Adam Bishop earned his PhD in Medieval Studies from the University of Toronto in 2011. He’s currently a translator, proofreader, editor, and researcher.
What did you hope for in terms of employment as you completed your PhD?
I had the same goal as all my PhD student friends – find a teaching job somewhere, which would hopefully someday lead to a tenure-track position. Unfortunately, because of the size of the medieval program in Toronto, it’s actually rather difficult to get teaching experience there. I was a TA for the Latin classes for other grad students, but that’s not quite the same as teaching an undergrad class, which is the kind of experience that all jobs seem to want. The historians in the medieval program were competing with the history department for undergrad classes to teach. One year, when I could have taught one of my advisor’s classes, the university decided to cancel the class instead. By the time I finished, I was aware that I probably wouldn’t be able to find a teaching job.
I also had a full-time non-academic job when I was in grad school, so I was already used to working in the “real world”, which helped a lot later on.
What was your first post-PhD job?
I was a postdoctoral researcher at the University of Nantes in France. I was part of a European Research Council project to create a database of legal texts pertaining to religious minorities in medieval Europe. I worked in France for about two years.
What do you do now?
Now I work as a translator. The postdoc job in France was a bilingual project. The other researchers and I all translated and proofread each other’s work to make sure the database was entirely in English and French. We also helped each other edit and translate our own research (articles, conference papers, books, etc.), and that’s something we still do now that the project has ended.
However, when I was in France, my family was back in Canada, and it was difficult living on separate continents. I needed to find a job in Canada. I can speak both languages, and my academic work involved translation and editing. My non-academic job during grad school involved editing in both English and French. So, why not look for a job as a translator? Most translators go to school and get a specific translation degree, but I didn’t do any of that. I managed to get a job as a translator at home in Canada and I figured out what to do, because I was good at it and it turned out that a lot of the skills I learned as a grad student were applicable to this kind of job. Having to do a ton of stressful work, accurately and quickly, under tight deadlines – it was just like grad school. I worked at a translation company for a couple of years, and now I do the same job for them and for other companies as a freelancer at home.
What kind of tasks do you do on a daily and weekly basis?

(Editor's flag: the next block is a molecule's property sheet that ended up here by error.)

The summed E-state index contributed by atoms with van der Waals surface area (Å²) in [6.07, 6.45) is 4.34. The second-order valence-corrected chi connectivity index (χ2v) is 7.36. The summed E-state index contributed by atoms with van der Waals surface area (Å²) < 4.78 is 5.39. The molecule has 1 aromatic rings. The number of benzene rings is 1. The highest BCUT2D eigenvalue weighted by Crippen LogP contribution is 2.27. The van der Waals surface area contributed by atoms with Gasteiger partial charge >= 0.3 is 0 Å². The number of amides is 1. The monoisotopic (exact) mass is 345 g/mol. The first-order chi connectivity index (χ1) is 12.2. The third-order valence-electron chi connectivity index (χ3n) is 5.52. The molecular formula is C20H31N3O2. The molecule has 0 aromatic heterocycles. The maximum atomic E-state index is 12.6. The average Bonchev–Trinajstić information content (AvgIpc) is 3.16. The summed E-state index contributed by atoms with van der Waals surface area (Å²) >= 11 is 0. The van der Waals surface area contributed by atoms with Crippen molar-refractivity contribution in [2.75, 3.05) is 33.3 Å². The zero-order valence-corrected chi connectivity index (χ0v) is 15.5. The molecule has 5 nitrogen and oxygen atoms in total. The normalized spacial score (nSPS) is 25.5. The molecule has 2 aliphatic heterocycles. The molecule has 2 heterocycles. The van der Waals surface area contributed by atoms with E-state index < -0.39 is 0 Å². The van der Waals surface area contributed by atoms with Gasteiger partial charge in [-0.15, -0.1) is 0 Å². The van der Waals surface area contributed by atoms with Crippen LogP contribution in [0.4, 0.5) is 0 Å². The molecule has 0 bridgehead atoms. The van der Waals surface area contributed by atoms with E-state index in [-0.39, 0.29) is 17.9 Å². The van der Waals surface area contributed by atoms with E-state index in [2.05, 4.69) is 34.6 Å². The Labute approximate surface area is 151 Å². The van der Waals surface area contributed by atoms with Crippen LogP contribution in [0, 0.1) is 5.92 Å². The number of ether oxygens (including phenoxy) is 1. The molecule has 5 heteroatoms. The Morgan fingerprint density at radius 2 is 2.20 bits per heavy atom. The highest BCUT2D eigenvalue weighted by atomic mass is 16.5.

I get projects to translate, usually from English into French or French into English. Other translators proofread them, and I also proofread translations done by other people. That’s it really! Projects only come from one or two companies, but their clients could send anything – government documents, a store catalogue, medical files, food labels. There’s a lot of research involved, which I enjoy. There are computer programs that can help partially automate the translation, but sometimes all you can use is your own brainpower.
What most surprises you about your job?
People occasionally ask for a translation from (or even into) Latin. Usually it’s a motto or a diploma, but sometimes it’s a substantial text. I never imagined I would get paid to translate Latin! I also often translate medical files full of doctors’ handwriting. For those projects, it really helps that I studied medieval palaeography in grad school.
What are your favourite parts of your job?
I like learning about different subjects that I would have never learned about otherwise. I like that I can work at home, or anywhere else that has a wi-fi connection, so I don’t have to be in any particular place to do the job.
What would you change about it if you could?
Sometimes it seems like if I’m awake, I’m working. I could just accept less work, but another thing that I’ve brought with me from the academic world is “impostor syndrome.” I feel like I might be a fraud, since I didn’t become a translator the usual way. If I ever rejected any projects, maybe they would stop sending me any at all! So I wouldn’t change anything about the job itself, but I would change my insecurity towards it.
What’s next for you, career-wise?
I’m not sure. I like being a translator, but I also try to stay involved in academia. Since I can work from anywhere, I still try to go to conferences, and publish my own research and writing. I have been giving occasional guest lectures for one of my old undergrad professors at Western University, and it would be great if I could teach a whole class there. But for now it looks like I will mainly be a translator.
What advice or thoughts do you have for post-PhDs in transition now?
One of the best things about grad school, which you probably don’t even realize when you’re there, is that you now have lots of different skills that are way beyond the skill level of most other people. You have skills in research, writing, editing and proofreading that no one else has, and that can be transferred to lots of other kinds of work. You’re hard-working, reliable and have all the mental ability you need to learn new tasks. Maybe even more importantly, you learned a lot about stress and time management (even though it didn’t feel that way as a student!). It’s disappointing when you don’t get that teaching job you always wanted, but you have all kinds of other skills that non-academic employers are looking for. Take advantage of those skills, and you can do so many other jobs that you never considered before.
This Transition Q&A was originally featured on University Affairs.
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